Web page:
100 years of Canberra

By | Category: Travel destinations

Today is the 100th anniversary of creating Canberra, a spot that was devised since neither Melbourne nor Sydney would accept the other as the Australian capital. So over the years it has been derided by the two. Being largely peopled by politicians and civil servants – two of the most disliked groups of people known to unfortunately exist hasn’t helped.
I’ve been to Canberra frequently over the last forty years although admittedly not for the last five or so, so does Canberra deserve its reputation? The local paper, the Canberra Times, has listed 21 reasons why its reporters like the place. Australians might say that that is because they can’t find 100 good things to say about it!
The Australian parliament building – the original one not the modernistic one that is now used – was opened in 1927 when Stanley Melbourne Bruce was prime minister. A year later a man called Percy Deane who ran Bruce’s civil service was quoted as saying that the best way to see Canberra was from the back of a departing train! In the sixties, seventies and eighties, I would have agreed. It was a strange place that shut down at night when the civil servants went home at 5pm. All people ever discussed – unless you were a student at the Australian National University there – was politics. The road rules were different then from NSW. Roundabouts flummoxed drivers when they were first introduced in Australia and Canberra was the first place to have them. When I took my wife there in the seventies, she thought it a boring place. When I took my children there twenty years after, they thought the same.
The reason other Australians visited it was because they needed to talk to the representatives or visit their student offspring. Who would admit to going voluntarily? All it really offered apart from a parliament building to wander around was a huge water spout in Lake Burley Griffin, (named after an American who designed the city on a boring grid scale so all streets looked fairly similar) the war memorial (which is a museum rather than just a single memorial) and the gallery in which hangs Jackson Pollock’s painting Blue Poles. How well I remember the furore that caused when it was bought.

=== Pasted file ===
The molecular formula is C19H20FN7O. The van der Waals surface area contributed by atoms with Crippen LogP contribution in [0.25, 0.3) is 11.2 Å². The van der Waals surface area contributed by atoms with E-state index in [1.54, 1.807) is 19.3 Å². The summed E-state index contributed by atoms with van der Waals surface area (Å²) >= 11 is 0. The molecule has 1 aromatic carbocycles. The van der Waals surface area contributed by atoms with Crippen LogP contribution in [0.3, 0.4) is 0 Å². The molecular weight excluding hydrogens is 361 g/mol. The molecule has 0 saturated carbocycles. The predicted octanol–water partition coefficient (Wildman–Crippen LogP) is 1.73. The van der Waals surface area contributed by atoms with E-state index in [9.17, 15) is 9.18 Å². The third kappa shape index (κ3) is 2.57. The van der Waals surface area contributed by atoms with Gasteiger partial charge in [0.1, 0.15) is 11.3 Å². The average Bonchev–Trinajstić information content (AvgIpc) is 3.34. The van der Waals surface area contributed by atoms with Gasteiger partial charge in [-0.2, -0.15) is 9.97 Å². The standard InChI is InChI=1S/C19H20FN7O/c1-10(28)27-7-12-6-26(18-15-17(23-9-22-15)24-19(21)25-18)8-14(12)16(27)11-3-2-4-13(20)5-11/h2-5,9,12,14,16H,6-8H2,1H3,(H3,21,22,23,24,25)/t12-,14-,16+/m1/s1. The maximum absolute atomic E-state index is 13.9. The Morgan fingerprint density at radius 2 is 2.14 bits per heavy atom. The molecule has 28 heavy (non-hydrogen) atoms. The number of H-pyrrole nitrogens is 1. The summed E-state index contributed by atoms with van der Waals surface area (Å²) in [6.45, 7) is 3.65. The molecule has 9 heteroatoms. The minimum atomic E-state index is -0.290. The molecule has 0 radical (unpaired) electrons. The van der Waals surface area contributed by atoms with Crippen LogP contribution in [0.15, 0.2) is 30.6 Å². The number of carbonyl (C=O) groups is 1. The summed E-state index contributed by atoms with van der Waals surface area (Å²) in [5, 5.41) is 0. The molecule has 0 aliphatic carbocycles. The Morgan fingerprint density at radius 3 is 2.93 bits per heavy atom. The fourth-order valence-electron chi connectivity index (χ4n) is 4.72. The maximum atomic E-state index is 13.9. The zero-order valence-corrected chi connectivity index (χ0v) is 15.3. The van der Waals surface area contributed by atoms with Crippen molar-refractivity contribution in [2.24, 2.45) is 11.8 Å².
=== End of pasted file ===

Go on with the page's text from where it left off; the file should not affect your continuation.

All this was in an era when Eric Westbrook of the Victorian National Gallery in Melbourne called the atmosphere in Canberra sterile and that to live there would be appalling.
Today it is different although many Australians might disagree. They retain the views of an earlier age. Now there are wineries by the dozen scattered around the city, national museums ranging from sport and art to broadcasting and the national archives as well as gardens to roam. Skiing isn’t too far away in winter and nor is Mt Stromlo, the huge observatory that is such a landmark. No longer an observatory it does give great views over Canberra and the Brindabella Ranges.
But it still hasn’t become a placed loved by many people other than Australian politicians. Will the next 100 years change that?

For more information about Canberra, click here

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